The Federal Reserve now sees at least two interest rate hikes in 2023, according to the central bank’s so-called dot plot of projections.
Wednesday’s forecast showed 13 members of the Federal Open Market Committee believe the Fed will increase rates in 2023 and the majority of them believe the central bank will hike at least twice that year. Only five members still see the Fed staying pat through 2023. In fact, seven of the 18 members see the Fed possibly increasing rates as early as 2022.
In March, four of the 18 FOMC members were looking for a rate hike at some point in 2022. At the same time, seven members saw a rate increase in 2023.
Every quarter, members of the committee forecast where interest rates will go in the short, medium and long term. These projections are represented visually in charts below called a dot plot.
Here are the Fed’s latest targets, released in Wednesday’s statement:
This is what the Fed’s forecast looked like in March 2021:
The “longer run” dots remained unchanged from the FOMC’s March meeting.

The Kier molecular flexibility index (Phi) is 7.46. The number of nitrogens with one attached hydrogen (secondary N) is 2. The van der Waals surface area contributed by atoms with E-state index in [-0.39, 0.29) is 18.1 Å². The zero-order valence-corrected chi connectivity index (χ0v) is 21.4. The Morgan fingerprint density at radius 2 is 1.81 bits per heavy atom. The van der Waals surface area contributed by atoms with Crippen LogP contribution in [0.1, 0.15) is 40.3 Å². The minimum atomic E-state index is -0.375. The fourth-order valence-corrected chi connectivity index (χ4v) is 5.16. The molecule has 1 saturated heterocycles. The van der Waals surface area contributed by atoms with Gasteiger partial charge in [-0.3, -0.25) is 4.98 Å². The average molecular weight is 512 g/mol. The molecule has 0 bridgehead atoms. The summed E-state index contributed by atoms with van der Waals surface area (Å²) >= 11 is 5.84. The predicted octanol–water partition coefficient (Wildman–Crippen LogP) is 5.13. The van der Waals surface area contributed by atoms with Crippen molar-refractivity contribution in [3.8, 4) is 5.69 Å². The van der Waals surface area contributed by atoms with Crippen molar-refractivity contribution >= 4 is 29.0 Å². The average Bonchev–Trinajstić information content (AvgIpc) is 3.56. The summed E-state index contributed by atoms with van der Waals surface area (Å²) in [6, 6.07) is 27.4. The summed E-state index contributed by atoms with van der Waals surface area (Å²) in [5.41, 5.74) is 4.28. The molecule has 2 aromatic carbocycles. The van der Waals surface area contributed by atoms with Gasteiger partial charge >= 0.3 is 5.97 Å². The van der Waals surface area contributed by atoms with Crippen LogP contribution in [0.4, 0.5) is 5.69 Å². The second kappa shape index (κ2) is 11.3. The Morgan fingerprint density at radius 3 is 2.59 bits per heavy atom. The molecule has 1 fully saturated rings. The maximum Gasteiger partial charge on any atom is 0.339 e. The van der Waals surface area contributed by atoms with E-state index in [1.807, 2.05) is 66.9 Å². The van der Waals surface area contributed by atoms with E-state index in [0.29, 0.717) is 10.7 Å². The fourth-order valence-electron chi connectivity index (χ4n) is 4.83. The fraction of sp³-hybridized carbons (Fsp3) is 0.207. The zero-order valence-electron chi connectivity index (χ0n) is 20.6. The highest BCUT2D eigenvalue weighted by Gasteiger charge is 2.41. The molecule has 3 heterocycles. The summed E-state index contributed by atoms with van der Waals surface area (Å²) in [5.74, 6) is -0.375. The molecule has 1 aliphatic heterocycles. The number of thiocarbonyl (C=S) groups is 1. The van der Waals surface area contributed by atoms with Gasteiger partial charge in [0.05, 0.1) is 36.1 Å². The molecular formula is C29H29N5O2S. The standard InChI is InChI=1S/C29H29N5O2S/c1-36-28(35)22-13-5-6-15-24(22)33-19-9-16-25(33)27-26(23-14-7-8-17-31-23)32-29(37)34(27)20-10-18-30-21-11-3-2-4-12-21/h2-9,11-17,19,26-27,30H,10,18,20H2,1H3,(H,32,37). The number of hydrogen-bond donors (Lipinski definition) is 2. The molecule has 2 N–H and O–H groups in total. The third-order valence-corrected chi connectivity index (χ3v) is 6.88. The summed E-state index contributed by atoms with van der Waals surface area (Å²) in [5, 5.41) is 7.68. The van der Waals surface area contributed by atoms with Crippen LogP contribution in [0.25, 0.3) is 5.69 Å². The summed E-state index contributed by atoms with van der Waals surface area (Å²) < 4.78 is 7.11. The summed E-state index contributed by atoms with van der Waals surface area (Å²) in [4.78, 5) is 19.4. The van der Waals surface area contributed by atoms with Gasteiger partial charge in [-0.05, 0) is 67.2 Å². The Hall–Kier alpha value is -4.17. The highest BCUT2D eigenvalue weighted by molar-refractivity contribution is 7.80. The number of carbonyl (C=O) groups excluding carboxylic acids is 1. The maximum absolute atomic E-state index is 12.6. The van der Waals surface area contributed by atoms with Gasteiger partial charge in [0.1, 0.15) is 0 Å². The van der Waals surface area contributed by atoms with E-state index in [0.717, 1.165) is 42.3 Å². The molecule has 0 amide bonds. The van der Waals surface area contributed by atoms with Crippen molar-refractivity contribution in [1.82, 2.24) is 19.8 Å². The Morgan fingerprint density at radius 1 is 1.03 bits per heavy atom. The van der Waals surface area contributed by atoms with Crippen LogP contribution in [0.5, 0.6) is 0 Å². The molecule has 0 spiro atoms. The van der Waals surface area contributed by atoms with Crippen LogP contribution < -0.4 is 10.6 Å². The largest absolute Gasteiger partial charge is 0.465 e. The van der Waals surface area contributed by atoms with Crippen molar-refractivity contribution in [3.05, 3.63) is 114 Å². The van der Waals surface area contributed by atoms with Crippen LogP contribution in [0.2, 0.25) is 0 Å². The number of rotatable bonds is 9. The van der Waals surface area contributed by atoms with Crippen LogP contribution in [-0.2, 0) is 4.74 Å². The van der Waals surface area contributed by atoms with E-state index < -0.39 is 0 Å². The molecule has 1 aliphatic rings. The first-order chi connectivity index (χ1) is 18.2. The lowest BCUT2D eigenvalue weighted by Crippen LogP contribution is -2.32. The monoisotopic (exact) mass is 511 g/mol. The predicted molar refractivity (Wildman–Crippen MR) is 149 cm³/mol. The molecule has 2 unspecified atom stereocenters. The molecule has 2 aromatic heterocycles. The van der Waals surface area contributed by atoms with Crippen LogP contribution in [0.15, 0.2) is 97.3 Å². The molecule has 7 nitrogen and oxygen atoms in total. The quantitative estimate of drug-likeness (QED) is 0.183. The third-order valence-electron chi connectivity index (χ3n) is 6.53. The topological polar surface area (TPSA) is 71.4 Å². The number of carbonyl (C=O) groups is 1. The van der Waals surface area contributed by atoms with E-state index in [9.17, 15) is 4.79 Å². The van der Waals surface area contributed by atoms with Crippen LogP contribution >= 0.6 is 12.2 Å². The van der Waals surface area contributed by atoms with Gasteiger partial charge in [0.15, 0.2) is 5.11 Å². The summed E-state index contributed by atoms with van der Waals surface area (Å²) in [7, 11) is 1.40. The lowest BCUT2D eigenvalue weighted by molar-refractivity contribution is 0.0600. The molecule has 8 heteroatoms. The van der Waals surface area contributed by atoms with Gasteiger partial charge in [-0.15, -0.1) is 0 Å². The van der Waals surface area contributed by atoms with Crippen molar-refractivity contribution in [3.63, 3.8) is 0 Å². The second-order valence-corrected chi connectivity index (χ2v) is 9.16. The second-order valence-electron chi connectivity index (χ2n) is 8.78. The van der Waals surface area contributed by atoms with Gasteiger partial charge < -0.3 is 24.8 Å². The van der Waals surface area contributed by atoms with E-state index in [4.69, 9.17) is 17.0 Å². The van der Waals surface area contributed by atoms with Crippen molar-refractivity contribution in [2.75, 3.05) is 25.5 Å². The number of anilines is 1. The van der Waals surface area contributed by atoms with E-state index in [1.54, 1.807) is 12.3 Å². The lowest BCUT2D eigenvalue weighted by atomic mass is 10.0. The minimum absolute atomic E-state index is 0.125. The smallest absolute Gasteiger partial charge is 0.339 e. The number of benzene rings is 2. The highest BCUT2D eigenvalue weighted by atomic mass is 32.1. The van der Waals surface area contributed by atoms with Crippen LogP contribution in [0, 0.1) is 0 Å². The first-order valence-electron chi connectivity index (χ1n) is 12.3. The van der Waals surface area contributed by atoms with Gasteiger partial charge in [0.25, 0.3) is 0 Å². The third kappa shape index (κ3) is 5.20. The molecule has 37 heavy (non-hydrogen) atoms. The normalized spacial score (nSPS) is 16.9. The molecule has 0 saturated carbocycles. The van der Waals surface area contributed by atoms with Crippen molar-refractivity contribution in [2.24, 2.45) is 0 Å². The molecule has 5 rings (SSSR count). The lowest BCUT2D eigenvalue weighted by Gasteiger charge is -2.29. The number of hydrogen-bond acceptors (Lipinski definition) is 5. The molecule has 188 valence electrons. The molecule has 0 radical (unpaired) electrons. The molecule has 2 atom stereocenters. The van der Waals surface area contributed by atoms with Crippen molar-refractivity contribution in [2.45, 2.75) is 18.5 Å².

The Fed also slightly dialed up its economic expectations for 2021, according to its Summary of Economic Projections released Wednesday.
The central bank now expects real gross domestic product to grow 7.0% in 2021, compared with the 6.5% forecast from its March meeting. The Fed also upped its 2023 real GDP forecast to 2.4% from 2.2% expected previously.
Source: Federal Reserve
The Fed also sharply increased its inflation forecasts for the year. It now sees inflation running to 3.4% this year, above its previous estimate of 2.4%. The central bank also slightly hiked its PCE inflation estimates for 2022 and 2023.
Core PCE inflation is expected to come in at 3.0% in 2021, up from March’s forecast of 2.2%. Core PCE for 2022 is now expected at 2.1% and is projected to stay at that level in 2023.
The Fed still estimates the unemployment rate will fall to 4.5% in 2021. The FOMC expects the rate to drop to 3.8% and 3.5% in 2022 and 2023, respectively.
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